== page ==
Science Fair Project Encyclopedia
- For an alternative meaning, see ear (botany).
An ear is an organ used by an animal to detect sound. The term may refer to the entire system responsible for collection and early processing of sound (the beginning of the auditory system), or merely the externally-visible part. Not all animals have ears in the same part of the body.
Non-mammalian hearing organs
Spiders have hairs on their legs which are used for detecting sound.
Reptilian ears only have one bone - the malleus (see below).
The mammalian ear
The outer ear is the external portion of the ear. The visible part is called the pinna, or auricle, and functions to collect and focus sound waves. Many mammals can move the pinna in order to focus their hearing in a certain direction, in much the same way that they can turn their eyes. Humans have generally lost this ability. From the pinna, the sound pressure waves move into the ear canal, a simple tube running to the middle ear. This tube amplifies frequencies in the range 3 kHz to 12 kHz.
The human ear has ear lobes at the bottom which are vestigial, but serve the purpose of providing an attachment point for earrings. The earlobe is usually formed cleft from the side of the face and hangs from the rest of the ear, but occasionally will be found looking fused and "lobeless". The helix is the outer edge of the outer ear.
The middle ear includes the eardrum (tympanum or tympanic membrane) and the ossicles, three tiny bones of the middle ear. Their Latin names are the malleus, incus, and stapes, but they are also referred to by their English translations: the hammer, anvil, and stirrup respectively.
Mammals are unique in having three ear bones. The incus and stapes are derived from bones of the jaw, and allow finer detection of sound.
These bones form the linkage between the tympanic membrane and the oval window that leads to the inner ear. The tympanum turns vibrations of air in the ear canal into vibrations of the ossicles. The ossicles in turn transmit the vibrations through the membrane of the oval window into the fluid of the inner ear. The ratio in area between the tympanic membrane and the oval window results in an effective amplication of approximately 14 dB, peaking at a frequency of around 1 kHz. The combined transfer function of the outer ear and middle ear gives humans a peak sensitivity to frequencies between 1 kHz and 3 kHz. The tensor tympani muscle and stapedius muscle of the inner ear contract in response to loud sounds, reducing the transmission of sound to the inner ear. This is called the acoustic reflex.
The middle ear is hollow. If the animal moves to a high-altitude environment, or dives into the water, there will be a pressure difference between the middle ear and the outside environment. This pressure will pose a risk of bursting or otherwise damaging the tympanum if it is not relieved. This is one of the functions of the Eustachian tubes - evolutionary descendants of the gills - which connect the middle ear to the nasopharynx. The Eustachian tubes are normally pinched off at the nose end, to prevent being clogged with phlegm, but they may be opened by lowering and protruding the jaw; this is why yawning helps relieve the pressure felt in the ears when on board an aircraft.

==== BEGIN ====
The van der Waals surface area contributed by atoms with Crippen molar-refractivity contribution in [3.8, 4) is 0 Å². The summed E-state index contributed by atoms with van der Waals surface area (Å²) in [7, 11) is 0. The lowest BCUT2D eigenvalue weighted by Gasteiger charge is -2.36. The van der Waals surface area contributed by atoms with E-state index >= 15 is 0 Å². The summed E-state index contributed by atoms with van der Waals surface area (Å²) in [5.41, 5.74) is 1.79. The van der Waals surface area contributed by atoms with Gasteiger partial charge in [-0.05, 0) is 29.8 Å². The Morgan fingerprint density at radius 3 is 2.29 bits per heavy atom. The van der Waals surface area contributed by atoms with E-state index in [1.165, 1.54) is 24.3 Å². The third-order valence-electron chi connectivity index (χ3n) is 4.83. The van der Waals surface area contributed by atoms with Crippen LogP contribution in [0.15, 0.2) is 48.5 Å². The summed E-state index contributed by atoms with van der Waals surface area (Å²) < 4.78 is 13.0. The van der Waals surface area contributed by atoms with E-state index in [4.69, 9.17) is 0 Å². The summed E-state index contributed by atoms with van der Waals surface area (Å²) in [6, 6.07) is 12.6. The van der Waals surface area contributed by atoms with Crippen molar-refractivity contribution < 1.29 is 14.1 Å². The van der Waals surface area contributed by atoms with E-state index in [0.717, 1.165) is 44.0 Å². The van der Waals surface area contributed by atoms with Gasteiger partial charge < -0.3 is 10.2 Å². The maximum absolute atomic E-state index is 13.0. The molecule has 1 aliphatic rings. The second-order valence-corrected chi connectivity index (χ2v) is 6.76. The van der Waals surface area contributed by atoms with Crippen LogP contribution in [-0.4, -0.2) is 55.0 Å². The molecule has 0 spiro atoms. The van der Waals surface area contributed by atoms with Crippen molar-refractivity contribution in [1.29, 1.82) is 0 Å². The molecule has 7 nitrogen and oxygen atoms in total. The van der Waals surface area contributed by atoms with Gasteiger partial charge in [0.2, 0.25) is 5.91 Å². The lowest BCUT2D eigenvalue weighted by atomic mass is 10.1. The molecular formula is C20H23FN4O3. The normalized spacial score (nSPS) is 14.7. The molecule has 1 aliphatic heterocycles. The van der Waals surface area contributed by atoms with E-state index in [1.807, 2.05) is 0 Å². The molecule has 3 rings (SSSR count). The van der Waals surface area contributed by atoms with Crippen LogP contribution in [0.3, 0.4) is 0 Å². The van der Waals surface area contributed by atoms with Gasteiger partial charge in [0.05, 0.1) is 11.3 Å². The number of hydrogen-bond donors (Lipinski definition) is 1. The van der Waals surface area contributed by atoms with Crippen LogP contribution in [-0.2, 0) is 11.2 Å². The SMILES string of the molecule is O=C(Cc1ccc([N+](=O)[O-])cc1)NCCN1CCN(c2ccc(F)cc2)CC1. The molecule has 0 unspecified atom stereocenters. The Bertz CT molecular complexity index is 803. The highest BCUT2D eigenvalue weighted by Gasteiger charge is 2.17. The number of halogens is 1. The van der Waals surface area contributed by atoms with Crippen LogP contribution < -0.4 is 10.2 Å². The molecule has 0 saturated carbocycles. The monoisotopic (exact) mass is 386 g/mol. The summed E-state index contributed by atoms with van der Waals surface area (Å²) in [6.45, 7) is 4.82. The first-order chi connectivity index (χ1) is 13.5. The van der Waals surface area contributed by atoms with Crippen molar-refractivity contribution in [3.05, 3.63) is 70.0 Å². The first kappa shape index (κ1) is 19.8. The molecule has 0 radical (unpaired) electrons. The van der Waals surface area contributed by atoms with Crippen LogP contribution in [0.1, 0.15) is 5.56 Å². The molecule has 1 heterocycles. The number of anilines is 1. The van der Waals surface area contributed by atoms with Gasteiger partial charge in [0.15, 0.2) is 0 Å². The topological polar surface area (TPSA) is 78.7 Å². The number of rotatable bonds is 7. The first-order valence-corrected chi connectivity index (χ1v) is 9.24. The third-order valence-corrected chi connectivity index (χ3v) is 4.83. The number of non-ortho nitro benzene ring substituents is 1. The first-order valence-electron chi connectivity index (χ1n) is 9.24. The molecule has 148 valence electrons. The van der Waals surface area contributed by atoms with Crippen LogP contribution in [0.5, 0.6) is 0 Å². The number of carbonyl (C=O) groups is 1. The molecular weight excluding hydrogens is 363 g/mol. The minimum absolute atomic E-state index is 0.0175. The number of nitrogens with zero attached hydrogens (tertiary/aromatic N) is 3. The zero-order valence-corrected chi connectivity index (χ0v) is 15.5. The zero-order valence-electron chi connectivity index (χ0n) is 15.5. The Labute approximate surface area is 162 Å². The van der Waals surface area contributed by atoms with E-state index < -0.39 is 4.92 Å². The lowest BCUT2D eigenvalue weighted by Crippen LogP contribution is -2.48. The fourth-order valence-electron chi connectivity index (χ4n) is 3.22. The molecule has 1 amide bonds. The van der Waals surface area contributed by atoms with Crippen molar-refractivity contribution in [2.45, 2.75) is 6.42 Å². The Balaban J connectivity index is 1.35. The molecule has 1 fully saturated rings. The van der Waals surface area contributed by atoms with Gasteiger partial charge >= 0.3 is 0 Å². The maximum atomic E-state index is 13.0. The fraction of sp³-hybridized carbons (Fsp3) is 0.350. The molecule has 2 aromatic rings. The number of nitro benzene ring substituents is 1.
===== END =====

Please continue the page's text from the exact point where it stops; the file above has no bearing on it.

The inner ear comprises both the organ of hearing (the cochlea) and the labyrinth or vestibular apparatus, the organ of balance located in the inner ear that consists of three semicircular canals and the vestibule.
The cochlea is a hollow organ filled with endolymph, a fluid medium that receives the sound vibrations transmitted from the air to the oval window through the ear drum and ossicles of the middle ear (see above). The cochlea is wrapped in a spiral shape and also contains the coiled basilar membrane, which resonates preferentially in different locations along its length depending on the frequency of the impinging vibrations. Sitting on top of the basilar membrane is a cellular layer known as the Organ of Corti, which is lined with hair cells - sensory cells topped with hair-like structures called stereocilia . When a region of the basilar membrane resonates, the hair cells in that region send nerve impulses to the brain, which are perceived as a sound of whatever pitch the hair cell is associated with. A very strong movement of the endolymph due to very loud noise may cause hair cells to die. This is a common cause of partial hearing loss, and the reason why anyone near guns or heavy machinery should wear earmuffs or earplugs.
The vestibular apparatus is filled with the same endolymph as the cochlea, but instead of detecting sound, it detects rotation of the head. If a line is drawn through the middle of each of the three semicircular canals, perpendicular to the plane in which the canal lies, the three lines would be perpendicular. They would represent three axes of rotation. Any rotation could be represented as three simultaneous rotations about the three axes.
Diseases and medical conditions of the ear and auditory system
- Acoustic neurinoma
- Balance disorders
- Benign Paroxysmal Positional Vertigo
- Ear infections
- Conductive hearing impairment
- Labyrinthine hydrops
- Ménière's disease
- Neurofibromatosis Type 1
- Neurofibromatosis Type 2
- Noise-induced hearing loss
- Nonsyndromic hereditary hearing impairment
- Otitis externa
- Otitis media
- Perilymph fistula
- Sensorineural hearing loss
- Sudden deafness
- Usher syndrome
- Vestibular neuronitis
- Absolute threshold of hearing
- Acoustic reflex
- Ear piercing instrument
- Georg von Békésy, winner of the 1961 Nobel Prize for his research on the cochlea
- Glossary of medical terms related to communications disorders
- Pitch (music)
- Vestibular system
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